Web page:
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North Strand Bombing, a Documentary

Why not pop along this Saturday (18 June) at 2.00 pm and view a screening of a new documentary on the North Strand Bombing at Charleville Mall Library? Entry is free and all are welcome.

About the North Strand Bombing

The bombing of Dublin's North Strand was the most serious atrocity inflicted on neutral Eire during the Second World War. Four high-explosive bombs were dropped by German aircraft on the North Strand area of Dublin City on 31 May 1941. The casualties were many: 28 dead and 90 injured, with 300 houses damaged or destroyed.

Chisellers – Childhood in Dublin through the Centuries

Chisellers 001View images from the Chisellers image gallery.

This image gallery incorporates a selection of material dealing with childhood in Dublin from the 18th century onwards.  Suggestions to improve the lot of the poor by sending ten year old boys out to work are shown side by side with informal photographs of children at play. Cosy family scenes stand in harsh contrast to the images of the regimentation in 19th century care institutions.  Health, well-being and education are the main themes of the gallery, which will be of especial interest to children themselves, underpinning the social history aspect of the Primary Level School Curriculum.

Swedish Crime is on the Climb! (Part Two)

In my first post on Swedish crime fiction I focused on Henning Mankell and Steig Larsson, the two best known and most widely read Swedish authors. But of course they are but two from a lengthy list of talented crime authors emanating from that country; given its relatively small population (9m), Sweden must surely rank as the bastion of fiction crime writing. In this second post I want to draw your attention to four more authors I think worthy of your attention, so I hope you won't be disappointed!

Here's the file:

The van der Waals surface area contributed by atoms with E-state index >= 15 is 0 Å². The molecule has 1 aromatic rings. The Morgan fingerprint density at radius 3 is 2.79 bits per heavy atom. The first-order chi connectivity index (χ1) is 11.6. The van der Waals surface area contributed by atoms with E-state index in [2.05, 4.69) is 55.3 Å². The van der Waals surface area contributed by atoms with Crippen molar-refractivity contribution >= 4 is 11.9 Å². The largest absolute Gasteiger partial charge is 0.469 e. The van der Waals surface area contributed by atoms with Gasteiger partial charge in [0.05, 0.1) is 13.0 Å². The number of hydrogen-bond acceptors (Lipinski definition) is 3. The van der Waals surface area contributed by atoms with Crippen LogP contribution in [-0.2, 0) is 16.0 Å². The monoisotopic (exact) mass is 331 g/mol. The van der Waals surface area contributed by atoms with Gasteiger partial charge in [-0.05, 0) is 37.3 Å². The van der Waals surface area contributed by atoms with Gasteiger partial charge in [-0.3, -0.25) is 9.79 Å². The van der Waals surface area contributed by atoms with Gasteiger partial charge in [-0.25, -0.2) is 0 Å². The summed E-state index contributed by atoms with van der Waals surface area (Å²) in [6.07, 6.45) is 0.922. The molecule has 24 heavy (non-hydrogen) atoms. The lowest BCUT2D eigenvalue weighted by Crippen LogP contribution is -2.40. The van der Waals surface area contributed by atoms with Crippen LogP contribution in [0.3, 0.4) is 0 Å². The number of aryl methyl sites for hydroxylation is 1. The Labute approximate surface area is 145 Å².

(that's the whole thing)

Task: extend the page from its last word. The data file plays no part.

Håkan Nesser

Inspector and Silance

After Larssen and Mankell, the next Swedish crime writer to come to mind is Håkan Nesser, a multiple award winner whose books have also been turned to film (you might get the DVDs on Amazon). Nesser's books are well written with good plots, and have for me proved absorbing reads. The principal character, Chief Inspector Van Veeteren, might differ from most crime detectives you encounter; he likes good food, fine wines, owns an antique bookshop, and seems generally cheerful and untroubled. Top of my list is Borkmann's Point 5 star, where Van Veeteren assists in an investigation while on holiday. I can also highly recommend The Return 3.5 star (where he investigates a murder from his hospital bed); The Inspector and Silence 3.5 star (a girl goes missing from a religious sect and the inevitable body or two shows up); Woman with Birthmark 3 star (a woman seeks revenge following the death of her mother); and The Mind's Eye 2.5 star (dead woman with husband accused - guilty or not?). This last is the one I liked the least, but you may well disagree, I have read some reviews that rate it very highly.

Terry Pratchett

cover of Mort the Graphic NovelIn a moment of blink and you might miss it moment, Terry (or Professor Terry or Sir Terry or Sir Terence) Pratchett met the Queen when she met some of the Staff of Trinity College. (He is an adjunct professor in the Department of English) Irish resident Fantasy Author Diane Duane put the video up on her site.

I have read most of Terry Pratchett's books and enjoyed them mightily.  Though when I first met with them I didn't enjoy them as much and many people I know have said that they didn't like the first few either.  Many fans would suggest you try Mort.  There is quite a good suggested reading order.

Ceramics for the Senses

Visit  “Ceramics for the Senses”, a tactile exhibition by ceramic artist, Eleanor Swan at the Dublin City Library & Archive, 138-144 Pearse St. Dublin 2. Eleanor’s work comprises of ceramic pieces based on the portraits of Francis Bacon. They offer the opportunity to experience art through touch, and challenge our perceptions of art and how we display and experience it. These portraits can be enjoyed by everyone including blind people and people with all levels of visual capability.

Memory Lane: 'Dublin in the 'Rare Oul' Times